COMPARATIVE STUDY
JOURNAL ARTICLE

Eosinophils in urine revisited

K A Ruffing, P Hoppes, D Blend, A Cugino, D Jarjoura, F C Whittier
Clinical Nephrology 1994, 41 (3): 163-6
8187360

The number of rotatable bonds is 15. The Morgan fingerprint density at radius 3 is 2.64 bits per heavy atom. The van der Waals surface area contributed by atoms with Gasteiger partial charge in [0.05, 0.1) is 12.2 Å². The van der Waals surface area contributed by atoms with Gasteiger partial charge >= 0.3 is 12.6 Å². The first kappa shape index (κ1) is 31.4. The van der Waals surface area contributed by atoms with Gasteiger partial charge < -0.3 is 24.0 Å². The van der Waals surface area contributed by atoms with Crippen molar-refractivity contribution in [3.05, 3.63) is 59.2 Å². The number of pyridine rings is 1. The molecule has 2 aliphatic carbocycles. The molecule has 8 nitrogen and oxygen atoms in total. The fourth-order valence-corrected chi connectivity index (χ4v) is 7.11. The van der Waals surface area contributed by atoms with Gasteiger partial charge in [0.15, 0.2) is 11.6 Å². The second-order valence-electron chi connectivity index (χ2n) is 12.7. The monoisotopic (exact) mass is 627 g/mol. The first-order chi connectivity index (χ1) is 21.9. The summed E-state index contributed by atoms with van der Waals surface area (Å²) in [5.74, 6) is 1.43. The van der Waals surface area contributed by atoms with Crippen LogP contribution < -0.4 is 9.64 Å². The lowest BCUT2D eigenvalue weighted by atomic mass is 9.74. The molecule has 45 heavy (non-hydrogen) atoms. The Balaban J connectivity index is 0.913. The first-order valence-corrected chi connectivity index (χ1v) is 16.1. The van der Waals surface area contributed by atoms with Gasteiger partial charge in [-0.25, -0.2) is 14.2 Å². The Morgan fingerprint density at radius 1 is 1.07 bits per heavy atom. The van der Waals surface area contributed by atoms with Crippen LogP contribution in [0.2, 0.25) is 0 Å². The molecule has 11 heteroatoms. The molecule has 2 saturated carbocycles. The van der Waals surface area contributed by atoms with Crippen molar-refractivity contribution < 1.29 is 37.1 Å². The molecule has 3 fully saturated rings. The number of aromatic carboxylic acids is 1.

The finding of eosinophils in the urine has been suggested to be useful in establishing the diagnosis of acute interstitial nephritis (AIN). The diagnostic accuracy of this test has not yet been defined. It is the purpose of this study to define the specificity, sensitivity, and the predictive positive and negative values for the presence of eosinophils in the urine. One hundred forty-eight patients with pyuria were tested for the presence or absence of urinary eosinophils. In this group consecutively admitted to the hospital with WBC in the urine, 4% of patients had urinary eosinophilia of greater than 1 eosinophil per 100 cells. Since none of this group had the diagnosis of AIN, the false positive rate was 4% and the specificity was 96%. In a selected group of patients in which the diagnosis of AIN was suspected by a nephrology consultant, urinary eosinophils were found in 6 of 15 patients with a confirmed diagnosis of AIN but were also found in 10 of 36 patients with another renal diagnosis. The sensitivity for eosinophiluria was 40% and the specificity was 72% with a positive predictive value of only 38%. We conclude that eosinophiluria is not an accurate test for the diagnosis of AIN. The false positive and negative rates are too high to confirm an AIN diagnosis.

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